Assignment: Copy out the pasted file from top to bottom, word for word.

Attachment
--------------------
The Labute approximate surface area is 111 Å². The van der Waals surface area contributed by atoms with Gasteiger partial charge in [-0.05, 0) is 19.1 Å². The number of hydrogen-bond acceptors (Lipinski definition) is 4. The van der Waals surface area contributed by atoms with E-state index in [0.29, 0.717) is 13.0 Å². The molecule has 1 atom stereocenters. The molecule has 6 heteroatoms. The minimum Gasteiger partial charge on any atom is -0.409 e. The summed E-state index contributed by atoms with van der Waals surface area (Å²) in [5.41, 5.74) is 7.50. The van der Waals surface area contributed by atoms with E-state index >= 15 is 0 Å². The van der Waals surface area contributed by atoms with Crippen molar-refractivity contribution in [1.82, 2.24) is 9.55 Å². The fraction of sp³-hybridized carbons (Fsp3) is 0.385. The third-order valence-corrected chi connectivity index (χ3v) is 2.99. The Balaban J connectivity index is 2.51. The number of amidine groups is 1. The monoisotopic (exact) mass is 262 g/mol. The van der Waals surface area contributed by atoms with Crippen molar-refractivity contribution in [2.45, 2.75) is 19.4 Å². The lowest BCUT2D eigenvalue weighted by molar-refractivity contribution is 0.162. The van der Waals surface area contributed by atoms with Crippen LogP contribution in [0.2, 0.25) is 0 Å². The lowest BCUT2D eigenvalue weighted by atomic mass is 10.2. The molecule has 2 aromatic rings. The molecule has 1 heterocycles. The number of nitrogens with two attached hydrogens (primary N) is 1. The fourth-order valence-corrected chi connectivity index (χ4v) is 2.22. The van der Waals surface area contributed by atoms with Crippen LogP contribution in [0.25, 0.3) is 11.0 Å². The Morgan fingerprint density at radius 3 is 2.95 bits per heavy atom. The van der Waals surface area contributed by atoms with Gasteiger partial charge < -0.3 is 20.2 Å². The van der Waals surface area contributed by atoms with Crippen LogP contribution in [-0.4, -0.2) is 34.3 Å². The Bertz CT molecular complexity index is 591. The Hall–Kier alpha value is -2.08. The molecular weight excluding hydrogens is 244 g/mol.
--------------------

The Labute approximate surface area is 111 Å². The van der Waals surface area contributed by atoms with Gasteiger partial charge in [-0.05, 0) is 19.1 Å². The number of hydrogen-bond acceptors (Lipinski definition) is 4. The van der Waals surface area contributed by atoms with E-state index in [0.29, 0.717) is 13.0 Å². The molecule has 1 atom stereocenters. The molecule has 6 heteroatoms. The minimum Gasteiger partial charge on any atom is -0.409 e. The summed E-state index contributed by atoms with van der Waals surface area (Å²) in [5.41, 5.74) is 7.50. The van der Waals surface area contributed by atoms with E-state index >= 15 is 0 Å². The van der Waals surface area contributed by atoms with Crippen molar-refractivity contribution in [1.82, 2.24) is 9.55 Å². The fraction of sp³-hybridized carbons (Fsp3) is 0.385. The third-order valence-corrected chi connectivity index (χ3v) is 2.99. The Balaban J connectivity index is 2.51. The number of amidine groups is 1. The monoisotopic (exact) mass is 262 g/mol. The van der Waals surface area contributed by atoms with Crippen molar-refractivity contribution in [2.45, 2.75) is 19.4 Å². The lowest BCUT2D eigenvalue weighted by molar-refractivity contribution is 0.162. The van der Waals surface area contributed by atoms with Crippen LogP contribution in [0.2, 0.25) is 0 Å². The lowest BCUT2D eigenvalue weighted by atomic mass is 10.2. The molecule has 2 aromatic rings. The molecule has 1 heterocycles. The number of nitrogens with two attached hydrogens (primary N) is 1. The fourth-order valence-corrected chi connectivity index (χ4v) is 2.22. The van der Waals surface area contributed by atoms with Crippen LogP contribution in [0.25, 0.3) is 11.0 Å². The Morgan fingerprint density at radius 3 is 2.95 bits per heavy atom. The van der Waals surface area contributed by atoms with Gasteiger partial charge < -0.3 is 20.2 Å². The van der Waals surface area contributed by atoms with Crippen LogP contribution in [-0.4, -0.2) is 34.3 Å². The Bertz CT molecular complexity index is 591. The Hall–Kier alpha value is -2.08. The molecular weight excluding hydrogens is 244 g/mol.